A Journal of Disability Poetry

Volume 5     Issue 4     December 2011

Submission Guidelines

Though Wordgathering is deeply committed to poetry, we also accept literary essays, short fiction and books of poetry for review. Our aim is to give voice to the emerging genre of disability literature; therefore, we seek work related to disability or by writers with disabilities. The following guidelines are for the submission of poetry. Guidelines for submission of essays and books for review guidelines are given at the bottom of the page.

  1. Writers with disabilities can submit poems on any topic. For topics unrelated to disability, Wordgathering will ask you to confirm that you have a disability upon acceptance.
  2. Non-disabled writers must submit work that relates in some way to disability.
  3. Submit up to 5 poems.
  4. We prefer poems under 75 lines.
  5. We would appreciate receiving the poems in at least 16 point font.
  6. Any style of poetry may be submitted.
  7. Previously unpublished work is given preference. If a work has been previously published, please let us know where.
  8. Work should be submitted to submissions@wordgathering.com
  9. Write submission in the subject line of the e-mail.
  10. Cover letters in the body of the email by writers submitting to Wordgathering for the first time are appreciated.
  11. Please send poems as attachments. On the attachment include your name, conventional mail address and e-mail address.

Writers interested in submitting essays or books of poetry for Wordgathering to review should first send a query to the editors at submission@wordgathering.com describing the proposed essay or the book to be reviewed. Essays are generally between 1000 and 1500 words and should in some way contribute to the development of the genre of disability either theoretically or through personal experience as a writer with a disability. The editors strongly recommend that potential contributors read past essays, especially Jim Ferris,"Crip Poetry" or Dan Simpson's "Line Breaks the Way I See Them", as examples of the kind of essays Wordgathering looks for.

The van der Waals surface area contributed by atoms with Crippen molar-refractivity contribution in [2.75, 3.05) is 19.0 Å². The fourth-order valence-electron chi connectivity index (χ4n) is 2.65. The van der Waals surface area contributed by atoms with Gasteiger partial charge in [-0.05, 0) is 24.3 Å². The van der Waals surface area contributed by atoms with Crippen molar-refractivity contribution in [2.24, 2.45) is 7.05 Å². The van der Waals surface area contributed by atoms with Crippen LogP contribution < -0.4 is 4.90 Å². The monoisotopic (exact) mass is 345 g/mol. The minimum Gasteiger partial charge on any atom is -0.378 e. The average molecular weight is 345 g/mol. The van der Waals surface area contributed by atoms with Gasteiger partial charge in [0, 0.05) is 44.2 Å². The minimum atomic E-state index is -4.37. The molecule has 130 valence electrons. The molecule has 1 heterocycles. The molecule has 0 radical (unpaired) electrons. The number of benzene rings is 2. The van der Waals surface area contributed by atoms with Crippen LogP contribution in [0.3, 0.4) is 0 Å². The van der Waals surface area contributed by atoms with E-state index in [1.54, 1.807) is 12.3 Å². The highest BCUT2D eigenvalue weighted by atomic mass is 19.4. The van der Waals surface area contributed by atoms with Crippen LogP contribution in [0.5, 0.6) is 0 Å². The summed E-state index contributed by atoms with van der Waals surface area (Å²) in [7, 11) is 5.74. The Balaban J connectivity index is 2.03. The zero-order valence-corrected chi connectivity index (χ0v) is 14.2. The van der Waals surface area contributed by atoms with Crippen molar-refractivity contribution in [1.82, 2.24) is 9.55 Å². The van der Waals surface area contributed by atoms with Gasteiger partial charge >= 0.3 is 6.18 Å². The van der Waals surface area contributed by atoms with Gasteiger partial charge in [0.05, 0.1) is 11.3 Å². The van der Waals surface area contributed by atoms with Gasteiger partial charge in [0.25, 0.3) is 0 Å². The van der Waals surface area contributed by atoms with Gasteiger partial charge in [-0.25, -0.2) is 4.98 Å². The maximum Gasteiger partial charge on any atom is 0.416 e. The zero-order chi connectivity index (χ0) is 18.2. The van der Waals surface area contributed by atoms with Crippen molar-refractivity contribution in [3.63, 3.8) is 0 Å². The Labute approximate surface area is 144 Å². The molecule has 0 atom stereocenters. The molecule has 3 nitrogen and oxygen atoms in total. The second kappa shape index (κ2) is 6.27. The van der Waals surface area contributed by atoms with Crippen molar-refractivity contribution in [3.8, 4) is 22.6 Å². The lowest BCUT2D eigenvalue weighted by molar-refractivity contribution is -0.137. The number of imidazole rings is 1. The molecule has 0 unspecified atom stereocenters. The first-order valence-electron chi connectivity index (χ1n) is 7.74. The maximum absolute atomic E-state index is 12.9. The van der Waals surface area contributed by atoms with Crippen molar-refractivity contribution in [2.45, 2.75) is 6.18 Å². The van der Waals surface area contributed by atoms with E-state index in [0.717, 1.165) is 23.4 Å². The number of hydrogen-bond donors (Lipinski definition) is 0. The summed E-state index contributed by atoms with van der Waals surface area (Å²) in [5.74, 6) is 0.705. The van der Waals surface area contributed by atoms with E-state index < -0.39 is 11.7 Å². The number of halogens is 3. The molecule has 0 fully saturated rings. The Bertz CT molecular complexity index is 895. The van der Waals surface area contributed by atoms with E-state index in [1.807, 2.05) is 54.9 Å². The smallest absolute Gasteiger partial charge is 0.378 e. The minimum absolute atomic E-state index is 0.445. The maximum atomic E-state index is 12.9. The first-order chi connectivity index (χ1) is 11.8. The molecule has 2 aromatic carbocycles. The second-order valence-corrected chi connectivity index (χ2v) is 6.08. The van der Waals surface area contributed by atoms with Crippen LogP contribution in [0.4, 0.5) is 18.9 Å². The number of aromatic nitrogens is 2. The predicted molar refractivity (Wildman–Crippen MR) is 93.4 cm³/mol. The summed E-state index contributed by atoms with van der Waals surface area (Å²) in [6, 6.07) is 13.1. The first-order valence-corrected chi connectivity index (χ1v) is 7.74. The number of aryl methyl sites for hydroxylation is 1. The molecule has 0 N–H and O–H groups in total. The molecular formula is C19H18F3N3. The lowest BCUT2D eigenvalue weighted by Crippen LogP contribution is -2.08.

Wordgathering is also very interested in reviewing books of poetry by writers with disabilities. As with essays, it is a good idea to read previous book reviews. The reviews of Anne Kaier's In Fire for a single author work and John Lee Clark's Deaf American Poetry for an anthology would be good places to start. A word of caution: Wordgathering is unlikely to review books whose primary purpose is to be inspirational, uplifting, or therapeutic.

Writers of short fiction, novels or plays who would like their works reviewed or excerpted should first send a query to submissions@wordgathering.com. The query should include a statement that allows the editors to know how the work qualifies as disability literature.

Visual artists may have noticed that Wordgathering has been supplementing its literary work with paintings and photography. The Art and Photography Gallery in the December 2009 issue gives an overview of some of the work we have used. Emphasis is placed on work that focuses on disability and pushes some limits. Prospective contributers might want to pay special attention to the work of painter Betty G. Miller and photographer Elijah Northen. Interested artists should send samples of their work as jpg files.

Acceptance of work will generally come within a month. As with most online journals, work submitted can not be returned. Unfortunately, due to its non-profit nature, Wordgathering cannot provide compensation for work that is accepted for publication.

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